Spirit Airlines and American Airlines cancel hundreds of flights.
Spirit Airlines and American Airlines canceled hundreds of flights on Tuesday after days of disruption, frustrating passengers across the country.
By mid-afternoon, Spirit had cut more than half of its scheduled flights for the day, according to FlightAware, an aviation data company. The airline canceled more than 40% of its flights on Monday and 19% on Sunday. Spirit attributed these disturbances to “a series of meteorological and operational challenges”.
American had canceled about 300 flights by mid-afternoon Tuesday, or about a tenth of the trips scheduled for Tuesday. The airline canceled about 18% of its flights on Monday and 9% the day before. American blamed a weekend storm that hit Dallas Fort Worth International Airport, its major central airport.
“A prolonged severe weather event in Dallas Fort Worth from Sunday evening to Monday morning brought sustained heavy rain, strong winds, lightning, microbursts and hail to our largest hub,” said Curtis Blessing, a door -speak, in a press release Tuesday. “The nine-hour weather event resulted in flight delays, cancellations and nearly 100 diversions. Our team members work tirelessly to take care of our customers.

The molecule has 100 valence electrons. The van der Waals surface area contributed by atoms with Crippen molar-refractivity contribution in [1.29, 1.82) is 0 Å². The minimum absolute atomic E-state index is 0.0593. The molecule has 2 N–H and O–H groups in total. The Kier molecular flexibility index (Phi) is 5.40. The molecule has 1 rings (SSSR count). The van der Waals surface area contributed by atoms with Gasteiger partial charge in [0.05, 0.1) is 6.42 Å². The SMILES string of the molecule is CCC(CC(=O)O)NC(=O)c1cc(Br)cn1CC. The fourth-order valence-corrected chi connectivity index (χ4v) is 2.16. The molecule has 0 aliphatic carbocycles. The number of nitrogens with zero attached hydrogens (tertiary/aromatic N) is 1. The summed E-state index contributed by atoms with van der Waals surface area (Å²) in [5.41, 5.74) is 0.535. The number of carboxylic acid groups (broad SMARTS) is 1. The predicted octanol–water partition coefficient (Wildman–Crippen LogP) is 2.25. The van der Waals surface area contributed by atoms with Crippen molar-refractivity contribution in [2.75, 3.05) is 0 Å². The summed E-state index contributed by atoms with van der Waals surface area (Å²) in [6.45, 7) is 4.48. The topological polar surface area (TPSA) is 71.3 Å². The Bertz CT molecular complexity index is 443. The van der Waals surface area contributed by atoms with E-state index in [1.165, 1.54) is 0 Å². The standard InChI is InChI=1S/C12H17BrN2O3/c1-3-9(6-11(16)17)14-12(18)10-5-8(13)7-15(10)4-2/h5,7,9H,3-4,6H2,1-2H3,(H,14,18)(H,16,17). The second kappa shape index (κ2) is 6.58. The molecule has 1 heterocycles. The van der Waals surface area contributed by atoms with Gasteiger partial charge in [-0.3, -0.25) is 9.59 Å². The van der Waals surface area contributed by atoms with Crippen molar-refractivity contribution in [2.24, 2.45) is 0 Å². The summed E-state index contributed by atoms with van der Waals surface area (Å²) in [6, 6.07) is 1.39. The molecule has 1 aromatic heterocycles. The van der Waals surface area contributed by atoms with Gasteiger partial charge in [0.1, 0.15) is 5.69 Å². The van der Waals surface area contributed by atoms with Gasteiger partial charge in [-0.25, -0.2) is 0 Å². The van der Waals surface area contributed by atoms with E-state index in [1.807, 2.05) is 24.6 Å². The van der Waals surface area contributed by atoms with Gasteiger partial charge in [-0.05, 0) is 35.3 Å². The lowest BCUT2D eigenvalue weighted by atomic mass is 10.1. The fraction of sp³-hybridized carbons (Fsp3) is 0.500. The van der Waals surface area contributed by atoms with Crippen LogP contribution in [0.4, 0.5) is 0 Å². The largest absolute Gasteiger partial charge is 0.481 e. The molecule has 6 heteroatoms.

Before the wave of disruption, it had been a relatively good stretch for both airlines. According to FlightAware, only about 2% of American flights and about 1% of Spirit flights were canceled last month. The two airlines recorded more cancellations as a percentage of the total number of flights in July 2019, according to data from the Department of Transportation.
However, most major airlines experienced widespread delays of at least 15 minutes this summer. On a few occasions, inclement weather has combined with pandemic-related staff shortages to cause prolonged disruptions.
American said some employees have reached the maximum number of hours they can work at one time due to weather delays this week. The airline said it expects its operations to improve from Tuesday.
The industry saw a relatively strong summer rebound as people emboldened by widespread immunizations resumed travel. More than 2.2 million people were screened at federal airport security checkpoints on Sunday, the highest number since early March 2020, according to the Transportation Security Administration. Yet air travel remains around 20% below 2019 levels.
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